I keep a busy schedule trying to fit them in.”— Warren Zevon (1947-2003), “Mr. Bad Example,” from the CD Mr. Bad Example (1991)
When he passed away from lung cancer at age 56, singer-songwriter Warren Zevon—born 70 years ago today in Chicago —had already lived well past what many thought would be his expiration date. He lived a life on the edge, including a thirst for alcohol that can only be described as ferocious.
He also wrote and played songs like nobody else on the rock scene at his zenith in the Seventies and Eighties, peopled with characters like himself, and filled with dark, biting humor, hooks you couldn’t get out of your mind, and lyrics impossible to forget. His songs, sung by himself or interpreters like Linda Ronstadt, formed a distinct niche in the classic rock pantheon of my teens and early twenties: “Werewolves of London,” “Poor, Poor Pitiful Me,” “Lawyers, Guns and Money,” “Mohammed’s Radio.”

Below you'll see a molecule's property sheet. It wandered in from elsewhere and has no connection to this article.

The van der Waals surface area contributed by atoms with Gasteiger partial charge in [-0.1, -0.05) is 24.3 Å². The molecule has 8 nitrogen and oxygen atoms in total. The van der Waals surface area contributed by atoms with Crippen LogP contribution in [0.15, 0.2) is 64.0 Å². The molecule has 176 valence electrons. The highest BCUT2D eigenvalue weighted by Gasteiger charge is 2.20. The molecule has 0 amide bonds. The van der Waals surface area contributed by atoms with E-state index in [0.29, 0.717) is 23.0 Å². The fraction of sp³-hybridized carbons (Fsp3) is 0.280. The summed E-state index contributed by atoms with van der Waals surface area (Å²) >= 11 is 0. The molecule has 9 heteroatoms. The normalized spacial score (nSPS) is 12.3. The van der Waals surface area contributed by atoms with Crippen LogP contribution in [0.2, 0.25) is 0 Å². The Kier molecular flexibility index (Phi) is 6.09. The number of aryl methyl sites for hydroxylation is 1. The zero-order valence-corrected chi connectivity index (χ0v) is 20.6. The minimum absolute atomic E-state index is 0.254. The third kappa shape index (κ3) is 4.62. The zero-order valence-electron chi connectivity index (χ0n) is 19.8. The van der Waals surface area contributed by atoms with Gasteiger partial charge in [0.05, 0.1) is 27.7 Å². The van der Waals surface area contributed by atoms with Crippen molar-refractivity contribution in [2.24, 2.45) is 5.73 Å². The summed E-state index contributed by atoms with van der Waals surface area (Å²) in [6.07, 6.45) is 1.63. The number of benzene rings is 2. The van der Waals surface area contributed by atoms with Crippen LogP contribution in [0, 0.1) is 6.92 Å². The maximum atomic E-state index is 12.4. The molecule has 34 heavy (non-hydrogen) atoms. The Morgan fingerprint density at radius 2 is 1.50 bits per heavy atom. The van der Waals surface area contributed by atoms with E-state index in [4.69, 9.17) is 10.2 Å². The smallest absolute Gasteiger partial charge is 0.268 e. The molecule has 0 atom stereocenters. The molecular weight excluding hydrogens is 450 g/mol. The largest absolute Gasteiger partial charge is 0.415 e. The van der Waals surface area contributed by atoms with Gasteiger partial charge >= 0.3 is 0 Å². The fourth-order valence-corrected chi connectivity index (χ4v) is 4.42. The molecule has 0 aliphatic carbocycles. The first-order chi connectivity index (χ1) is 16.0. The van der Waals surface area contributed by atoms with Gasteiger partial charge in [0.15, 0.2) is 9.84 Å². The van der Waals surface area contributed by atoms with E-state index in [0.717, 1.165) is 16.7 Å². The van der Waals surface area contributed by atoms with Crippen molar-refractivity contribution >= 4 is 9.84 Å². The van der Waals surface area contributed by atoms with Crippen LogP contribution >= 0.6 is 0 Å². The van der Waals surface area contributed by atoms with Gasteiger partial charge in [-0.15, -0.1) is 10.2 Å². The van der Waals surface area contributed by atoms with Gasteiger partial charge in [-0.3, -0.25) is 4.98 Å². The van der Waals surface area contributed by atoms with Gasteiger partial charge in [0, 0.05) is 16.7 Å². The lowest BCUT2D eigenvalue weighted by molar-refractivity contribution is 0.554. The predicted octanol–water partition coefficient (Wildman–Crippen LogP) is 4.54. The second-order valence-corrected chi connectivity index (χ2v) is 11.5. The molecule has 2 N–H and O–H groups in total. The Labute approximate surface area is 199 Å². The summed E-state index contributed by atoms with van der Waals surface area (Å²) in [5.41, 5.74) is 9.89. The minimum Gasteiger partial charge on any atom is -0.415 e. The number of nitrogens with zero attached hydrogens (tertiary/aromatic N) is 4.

In middle age, when his substance abuse and falling album sales pushed him to the sidelines of a new generation’s musical consciousness, David Letterman had this great talent and troubled soul appear often on his talk show. It was in one of those late-night appearances, as the only guest for the hour, when he disclosed to fans his inoperable cancer, and offered homely but important advice that was helping him through his ordeal: “Enjoy every sandwich.”